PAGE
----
Joanne Gilhooly - Psychotherapist & Counsellor - Dublin City
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Dublin Counselling and Psychotherapy Blog
Dublin Counselling and Psychotherapy Blog
|Posted on May 4, 2020 at 5:31 PM||comments (2103)|
Existential philosopher Soren Kierkegaard said “Life can only be understand backwards, but must be lived forwards”. There is a limit to what we can control and what we can plan for and if 2020 so far has anything to teach us, it is that.
In these pandemic days we have been plunged into uncertainty, into a situation that will only truly be understood backwards and must be lived forwards. There are times that we can get around this to a certain extent, we can keep our personal world small and surround ourselves only with the familiar and predictable. This will be boring and unsatisfying, but it does offer an illusion of control which can be enticing. But, an illusion it is. Despite our defensive walls, a global disaster can come along and remind us that there is no certainty.
Eventually, whether we like it or not, if we want to live in a satisfying way, we must live forwards. We must take those tentative steps into the unknown, however shaky they may be, however terrified we may be that we are going to mess this up. You might mess up, of course, but you might also learn something precious, maybe even something life-changing, that could not have been learned in a tidy or organised way. You might even find that you have given yourself a gift, that the messiness and unpredictability of life is anxiety provoking, yes, but it can also be joyous and celebratory.
On the other side of this coin, is when we try to live without ever planning at all, without reflecting on the past, without integrating our learning. We might jump from one emotional impulse to the next, telling ourselves that we live in the moment, but instead what we find is that, while life can be exciting, we seem to repeat the same mistakes again and again. Remember, life can only be understood backwards, but it does need to be understood.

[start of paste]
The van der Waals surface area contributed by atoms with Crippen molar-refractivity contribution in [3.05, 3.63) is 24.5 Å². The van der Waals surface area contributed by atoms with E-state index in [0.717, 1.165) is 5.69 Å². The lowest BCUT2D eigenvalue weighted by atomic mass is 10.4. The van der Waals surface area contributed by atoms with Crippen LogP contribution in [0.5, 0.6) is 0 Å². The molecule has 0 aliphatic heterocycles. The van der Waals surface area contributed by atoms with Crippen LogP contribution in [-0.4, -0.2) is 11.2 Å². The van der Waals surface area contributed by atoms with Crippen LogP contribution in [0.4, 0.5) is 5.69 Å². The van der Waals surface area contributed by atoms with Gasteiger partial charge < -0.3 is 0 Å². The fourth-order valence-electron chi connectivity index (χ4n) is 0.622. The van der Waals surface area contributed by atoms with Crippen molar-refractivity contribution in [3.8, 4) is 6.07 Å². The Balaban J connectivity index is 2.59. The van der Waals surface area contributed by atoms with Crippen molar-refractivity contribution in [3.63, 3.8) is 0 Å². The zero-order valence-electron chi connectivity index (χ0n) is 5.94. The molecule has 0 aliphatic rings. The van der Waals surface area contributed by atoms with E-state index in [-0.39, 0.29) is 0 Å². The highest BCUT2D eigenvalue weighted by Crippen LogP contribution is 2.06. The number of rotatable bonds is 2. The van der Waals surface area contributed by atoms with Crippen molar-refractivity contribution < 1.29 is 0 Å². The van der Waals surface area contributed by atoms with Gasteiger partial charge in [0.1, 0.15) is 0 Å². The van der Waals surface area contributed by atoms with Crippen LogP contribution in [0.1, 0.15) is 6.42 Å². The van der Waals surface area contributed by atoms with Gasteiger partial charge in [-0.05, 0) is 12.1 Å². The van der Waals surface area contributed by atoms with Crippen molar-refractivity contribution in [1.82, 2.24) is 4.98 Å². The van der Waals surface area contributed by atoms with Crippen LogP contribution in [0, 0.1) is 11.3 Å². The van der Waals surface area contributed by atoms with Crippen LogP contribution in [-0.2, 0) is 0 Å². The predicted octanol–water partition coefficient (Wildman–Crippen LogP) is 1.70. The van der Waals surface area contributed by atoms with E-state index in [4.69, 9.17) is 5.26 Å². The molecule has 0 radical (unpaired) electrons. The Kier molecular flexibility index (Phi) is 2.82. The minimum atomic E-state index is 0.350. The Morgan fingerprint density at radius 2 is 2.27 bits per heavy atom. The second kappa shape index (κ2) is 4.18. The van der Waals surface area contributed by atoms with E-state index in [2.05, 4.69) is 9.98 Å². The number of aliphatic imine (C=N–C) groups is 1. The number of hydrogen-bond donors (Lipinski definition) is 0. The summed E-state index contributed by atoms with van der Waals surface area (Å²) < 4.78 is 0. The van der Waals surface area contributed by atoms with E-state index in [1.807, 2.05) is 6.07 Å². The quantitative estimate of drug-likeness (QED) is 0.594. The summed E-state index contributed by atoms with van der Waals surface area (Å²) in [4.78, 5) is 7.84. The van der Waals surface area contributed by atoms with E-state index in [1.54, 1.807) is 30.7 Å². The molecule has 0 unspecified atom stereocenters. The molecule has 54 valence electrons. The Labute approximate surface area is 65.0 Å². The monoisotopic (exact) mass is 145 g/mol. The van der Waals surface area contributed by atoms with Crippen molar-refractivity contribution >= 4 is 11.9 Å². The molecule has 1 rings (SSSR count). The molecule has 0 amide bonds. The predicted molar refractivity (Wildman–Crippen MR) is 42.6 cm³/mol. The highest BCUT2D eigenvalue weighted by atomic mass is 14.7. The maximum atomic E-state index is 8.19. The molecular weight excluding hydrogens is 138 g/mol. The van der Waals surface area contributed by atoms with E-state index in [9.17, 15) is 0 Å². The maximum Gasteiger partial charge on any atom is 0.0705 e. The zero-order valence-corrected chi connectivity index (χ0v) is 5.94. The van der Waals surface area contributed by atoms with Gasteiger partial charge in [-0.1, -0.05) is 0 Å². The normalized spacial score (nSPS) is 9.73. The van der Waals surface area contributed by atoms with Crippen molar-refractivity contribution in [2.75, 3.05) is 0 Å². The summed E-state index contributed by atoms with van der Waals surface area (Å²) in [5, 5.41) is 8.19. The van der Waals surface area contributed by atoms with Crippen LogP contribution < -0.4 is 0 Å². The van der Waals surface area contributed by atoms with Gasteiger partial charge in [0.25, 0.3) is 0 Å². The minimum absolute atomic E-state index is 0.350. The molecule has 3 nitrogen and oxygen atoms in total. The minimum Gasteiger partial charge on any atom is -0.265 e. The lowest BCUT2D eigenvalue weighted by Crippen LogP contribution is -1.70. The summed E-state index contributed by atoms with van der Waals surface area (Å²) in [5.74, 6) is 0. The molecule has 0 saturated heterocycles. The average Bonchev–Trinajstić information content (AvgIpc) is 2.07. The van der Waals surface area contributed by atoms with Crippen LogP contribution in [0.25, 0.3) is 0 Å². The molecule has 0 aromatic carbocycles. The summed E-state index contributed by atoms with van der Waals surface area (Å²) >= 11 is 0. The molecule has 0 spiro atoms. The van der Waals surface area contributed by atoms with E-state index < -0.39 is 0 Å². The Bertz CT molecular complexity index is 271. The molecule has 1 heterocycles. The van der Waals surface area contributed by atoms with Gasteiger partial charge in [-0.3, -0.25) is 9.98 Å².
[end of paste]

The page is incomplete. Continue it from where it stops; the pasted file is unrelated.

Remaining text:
Slowing down and taking the time to reflect and understand might feel boring and unexciting, but it is the other part of what makes life satisfying. Living on impulse alone is a little like eating chocolate for every meal. It tastes great, but it doesn’t last long, you’ll be hungry again soon, and you’ll likely have a blood sugar/emotional crash shortly afterwards. You need some vegetables.
So, what was Kierkegaard trying to teach us? I believe it was that satisfaction and fulfilment are only available to us when we find a balance between the work of reflection and risk. Do your work, live reflexively - that's important, but remember that we will be messy humans too. Sometimes, no matter how well prepared we are, no matter how much homework we have done, we will find ourselves unprepared (or in the middle of a pandemic). And then, we will do our best, and while we might delight ourselves with the discovery of previously untapped capabilities, there is also a chance that we will get it wrong. Or both.
Whatever happens, we will be living life to the full, and that is all we can do.
As that other great existential philosopher, Alanis Morrisette, said “You live, you learn”.
|Posted on October 8, 2016 at 4:46 PM||comments (48)|
|Posted on October 8, 2016 at 2:48 PM||comments (43)|
"There is much that is wrong with the world. The road twists and turns and it is long, and I forget, sometimes, about the horizon and the mountains and the blue. I forget where I am and I narrow my eyes and clench my fists when strangers approach me to offer me kindness, and when I stand alone on an empty beach I check the time in case there’s someplace else I need to be. I haven’t shaken it off yet, this instinct we have to annihilate our moments, to turn them into dust and build them into hours and days and weeks and months and years, just so we can look back and see all these piles of time that we’ve collected, burial mounds of dead time, because we didn’t have the sense to live the moments that it’s made of."
~ Daphne Kapsali, 100 Days of Solitude
|Posted on November 20, 2015 at 3:36 PM||comments (32)|
|Posted on January 26, 2015 at 6:12 PM||comments (50)|
"No one imagines that a symphony is supposed to improve in quality as it goes along, or that the whole object of playing it is to reach the finale. The point of music is discovered in every moment of playing and listening to it. It is the same, I feel, with the greater part of our lives, and if we are unduly absorbed in improving them we may forget altogether to live them."
~ Alan Watts
|Posted on October 18, 2014 at 7:28 AM||comments (38)|
“Painful as it may be, a significant emotional event can be the catalyst for choosing a direction that serves us - and those around us - more effectively. Look for the learning.”
~ Louisa May Alcott